Lies, Damn Lies & Irish Economic Statistics - A Basic Lesson in Corporate Tax Planning

An tSaoi29/03/2010

An Saoi: I have had enough of all of those stockbroker economists & politicians who lecture us incessantly that exports are the key to getting us out of their economic mess. I decided to put together this note on “Irish” exports, or more correctly Ireland’s role in worldwide tax planning. You will doubtless have heard that “Irish” exports have fallen very little through this depression. This post tries to explain why.

Please make the effort to read it all; I have tried my best to keep it as simple as possible.

The diagrams below show a basic simple structure used by many multi-nationals to avoid paying tax. Sales are booked through an Irish trading company for perhaps the whole of Europe, and the profits are quickly hoovered into another “Irish” company, but this one is actually in a tax haven. It is sometimes referred to as a “double Irish”.

Let us say a US multi-national wants to set up an Irish trading subsidiary or as they are normally described by the IDA a “European Headquarters”. Instead of setting up one company however it sets up two, a trading sub, which will carry out the activity and a holding company, which will move its centre of management and control to a tax haven, let us say the Bahamas, directly after formation. This company is Irish Registered and Non-Resident or an IRNR.

The IRNR will own the license or intellectual property required by the trading company and issues a sub-license to a Dutch BV.

The Dutch BV passes on a sub-license to the Irish trading company. This avoids the IRNR being deemed to be resident in Ireland and thus taxable in this State. It is the reason you interpose a Dutch BV, which acts as a conduit to get the profits tax free up to the IRNR.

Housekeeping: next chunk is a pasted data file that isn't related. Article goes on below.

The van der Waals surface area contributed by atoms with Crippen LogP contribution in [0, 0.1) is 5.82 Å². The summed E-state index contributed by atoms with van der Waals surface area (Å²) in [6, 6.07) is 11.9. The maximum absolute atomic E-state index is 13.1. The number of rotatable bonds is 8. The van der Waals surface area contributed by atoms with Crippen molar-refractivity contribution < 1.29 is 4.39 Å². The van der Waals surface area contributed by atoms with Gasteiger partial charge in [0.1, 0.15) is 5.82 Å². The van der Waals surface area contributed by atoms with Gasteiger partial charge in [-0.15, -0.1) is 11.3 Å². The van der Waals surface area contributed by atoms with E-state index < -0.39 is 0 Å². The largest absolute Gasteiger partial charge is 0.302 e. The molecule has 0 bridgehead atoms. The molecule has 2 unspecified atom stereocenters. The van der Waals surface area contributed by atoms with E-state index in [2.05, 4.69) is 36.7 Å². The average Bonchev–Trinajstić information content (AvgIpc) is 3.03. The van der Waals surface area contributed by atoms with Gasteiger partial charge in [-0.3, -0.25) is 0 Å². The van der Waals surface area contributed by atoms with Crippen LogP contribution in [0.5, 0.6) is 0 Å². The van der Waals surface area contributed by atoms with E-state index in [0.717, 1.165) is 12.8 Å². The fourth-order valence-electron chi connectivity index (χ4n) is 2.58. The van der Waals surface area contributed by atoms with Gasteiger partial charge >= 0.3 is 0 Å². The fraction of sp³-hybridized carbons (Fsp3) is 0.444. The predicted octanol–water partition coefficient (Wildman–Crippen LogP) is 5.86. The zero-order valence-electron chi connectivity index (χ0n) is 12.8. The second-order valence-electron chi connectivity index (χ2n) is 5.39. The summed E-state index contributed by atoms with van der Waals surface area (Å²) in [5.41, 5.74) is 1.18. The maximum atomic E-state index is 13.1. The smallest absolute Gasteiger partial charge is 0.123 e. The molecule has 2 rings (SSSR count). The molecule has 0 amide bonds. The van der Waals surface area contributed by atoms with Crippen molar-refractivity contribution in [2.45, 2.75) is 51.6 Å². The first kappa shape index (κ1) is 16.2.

The Irish trading company “sells” the license, goods or whatever the company makes or does throughout Europe, paying local subsidiaries a small commission to do the marketing. It passes most of the profit upwards in the form of a royalty payment. Instead of paying a tax rate of 12.5%, it actually has a tax rate of about 3% or even less.

The US accepts that companies are resident in the country where the company is resident, but Ireland looks at its so-called “centre of management and control”. The haven company therefore is Irish as far as the Yanks are concerned, but is not consider Irish by the Revenue Commissioners.

Fig. 1

Fig. 2

Kathleen Barrington of the Sunday Business Post described here how NCR washed most of its profits through Ireland and Simon Bowers writing in the Guardian showed how Google books all its sales through Google Ireland Ltd here.

Tax avoidance is a serious issue, which as an Oxfam publication issued in March 2009 showed costs lives. Ireland is a prime player in world tax avoidance because we happily co-operate with many of the largest multi-nationals, by not just allowing these types of structures, but actually marketing the country as the place to locate.

The accounts of the Irish trading entity would look something like this. This is not an extreme example, but should give a flavour of the type of “exports” we really produce.

(*I have assumed that Depreciation = Capital Allowances)

Posted in: EconomicsTaxationTaxation

Tagged with: tax avoidanceexportstaxation



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